that works fine on my XP that I'd prefer not to have to buy upgrades


Re: My XP Machine is dying - HELP

On Jan 15, 10:49=A0am, wrote:
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So far, I've had no problems with older software on Win7. MS Office
2003 installed fine, though I've only used Word and just opened Excel,
Publisher, Power Point and Access. Like Vista, Win7 has the
compatibility feature to help run legacy SW. I had to use it on Vista
to run an older version of Photoshop. If you want to be absolutely
sure that older SW will run in Win7 get the Ultimate version which has
'virtual XP.' IOW, a virtual sandbox in which to run older SW.

Re: My XP Machine is dying - HELP

On Fri, 15 Jan 2010 06:48:20 -0800 (PST),

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Others have stressed that it's "OLD" at 6 years, but that
quite depends on the quality of the design.  I have 6  year
old systems I have more confidence in, expect to outlast,
many new systems built today.  Set it up right with good
cooling, don't let dust build up excessively, quality PSU
with top brand capacitors, check things like CPU VRM
subcircuit for temperature, use quality (actual fan
manufacture branded not some PC parts relabeler crapshoot
brand), low RPM,  dual ball bearing fans and top brand
motherboards ran conservatively.

If your system was made well and has enough performance for
your uses, it can be quite cost effective to repair it
providing you don't have to settle for some
bottom-of-the-barrel brand part if it's something like the
motherboard that failed.  In other words it need not be a
Dell part you use to replace the original, necessarily.

The PSU is sometimes an exception, but at about 6 years ago
Dell used standard ATX PSU in many of their full mATX
midtower systems.  Less so on their slimline or workstation
oriented systems.

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The rear fan on many Dell systems is an early failure point.
It is rather trivial and inexpensive to replace that if it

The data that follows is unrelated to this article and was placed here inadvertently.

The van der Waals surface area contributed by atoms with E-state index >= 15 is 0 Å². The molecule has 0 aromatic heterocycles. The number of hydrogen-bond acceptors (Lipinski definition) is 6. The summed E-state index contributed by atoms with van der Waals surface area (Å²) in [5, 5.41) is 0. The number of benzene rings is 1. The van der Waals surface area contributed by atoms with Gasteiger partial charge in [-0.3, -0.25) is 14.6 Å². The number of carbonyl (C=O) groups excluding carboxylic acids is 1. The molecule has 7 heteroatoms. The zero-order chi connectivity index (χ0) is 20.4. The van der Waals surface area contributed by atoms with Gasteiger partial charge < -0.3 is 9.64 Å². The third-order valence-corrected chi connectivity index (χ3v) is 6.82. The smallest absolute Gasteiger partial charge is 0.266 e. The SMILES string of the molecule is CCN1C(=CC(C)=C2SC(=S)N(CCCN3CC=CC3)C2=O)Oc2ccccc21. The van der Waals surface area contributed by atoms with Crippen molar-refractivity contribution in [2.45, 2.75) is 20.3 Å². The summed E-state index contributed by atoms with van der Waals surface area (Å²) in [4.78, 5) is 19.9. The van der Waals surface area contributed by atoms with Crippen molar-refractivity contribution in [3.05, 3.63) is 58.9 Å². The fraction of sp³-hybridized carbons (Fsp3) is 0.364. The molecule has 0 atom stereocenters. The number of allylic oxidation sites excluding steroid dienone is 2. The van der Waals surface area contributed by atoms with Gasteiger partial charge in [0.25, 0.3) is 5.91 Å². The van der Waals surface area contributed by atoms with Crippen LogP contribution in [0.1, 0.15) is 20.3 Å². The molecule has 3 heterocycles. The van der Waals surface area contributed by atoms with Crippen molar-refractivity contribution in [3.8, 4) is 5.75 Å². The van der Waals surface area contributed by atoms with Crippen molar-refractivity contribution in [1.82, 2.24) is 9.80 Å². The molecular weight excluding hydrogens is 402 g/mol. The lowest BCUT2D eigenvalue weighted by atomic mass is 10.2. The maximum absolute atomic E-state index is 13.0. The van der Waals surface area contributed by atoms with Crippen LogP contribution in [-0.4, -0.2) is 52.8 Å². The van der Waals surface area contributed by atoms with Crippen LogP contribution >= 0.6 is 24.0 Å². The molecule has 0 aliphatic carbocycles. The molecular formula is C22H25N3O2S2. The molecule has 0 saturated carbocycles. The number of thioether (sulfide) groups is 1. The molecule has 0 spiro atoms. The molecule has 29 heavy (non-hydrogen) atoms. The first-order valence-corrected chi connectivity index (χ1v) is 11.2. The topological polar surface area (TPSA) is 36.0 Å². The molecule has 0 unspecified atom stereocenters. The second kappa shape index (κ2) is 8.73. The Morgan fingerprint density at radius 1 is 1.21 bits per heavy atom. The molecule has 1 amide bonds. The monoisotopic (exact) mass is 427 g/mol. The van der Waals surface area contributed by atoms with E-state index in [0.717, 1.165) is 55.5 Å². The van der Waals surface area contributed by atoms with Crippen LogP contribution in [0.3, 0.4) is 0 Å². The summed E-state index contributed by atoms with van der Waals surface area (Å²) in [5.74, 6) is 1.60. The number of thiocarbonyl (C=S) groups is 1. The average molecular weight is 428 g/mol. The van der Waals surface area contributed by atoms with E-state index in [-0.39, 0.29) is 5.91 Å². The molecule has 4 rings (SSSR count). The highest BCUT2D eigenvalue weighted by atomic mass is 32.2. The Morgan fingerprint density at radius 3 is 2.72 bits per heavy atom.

is failing, though sometimes it is integrated into a plastic
shroud and you might need to cut out the fan frame from the
shroud and determine what to use as strap holes to fasten on
a new fan with nylon wire ties (or drill some holes in the
chassis rear for regular fan scews to mount it).

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Either I should read ahead, or you have neglected to mention
what is "acting up" about your system, besides noticing a
change in fan sound pitch.  Is there some instability?
Slowness?  Any indication the hard drive is failing?

I do feel that at the six year old point a hard drive should
be considered at end of life and replaced to increase odds
of data retention, guarding against sudden failure even if
you are making regular backups, but without an indication it
is failing at the moment, a plan to replace the hard drive
can wait until you determine what, if anything, else is the

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What "data" do you need to copy over?  Maxtor and others
include a drive cloning program to duplicate your old drive
to your new one with the intention of booting to the new
drive the next time you boot, having the old one
disconnected at that point so the OS reconfigures itself to
consider the new drive the boot/OS drive before you hook the
old one back up, if ever.

If all you need do is copy some user data, not the whole OS,
simply connect the new drive, boot windows, and copy it
within windows Explorer.

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Do you think your power supply is failing?  If not, the
question seems a wild tangent.  Dell has used a few
different manufacturers which build custom to Dell specs,
when it is OEM proprietary, or simply offer an existing
design when it is not.

The first thing you need do is use a search engine to find a
standard ATX PSU connector pinout and compare it to your
PSU, and standard ATX PSU dimensions and compare those too.

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First you need to consider the spec of the system, CPU for
example, what tasks you use it for, and look at Windows'
Task Manager to see how much memory it's currently using for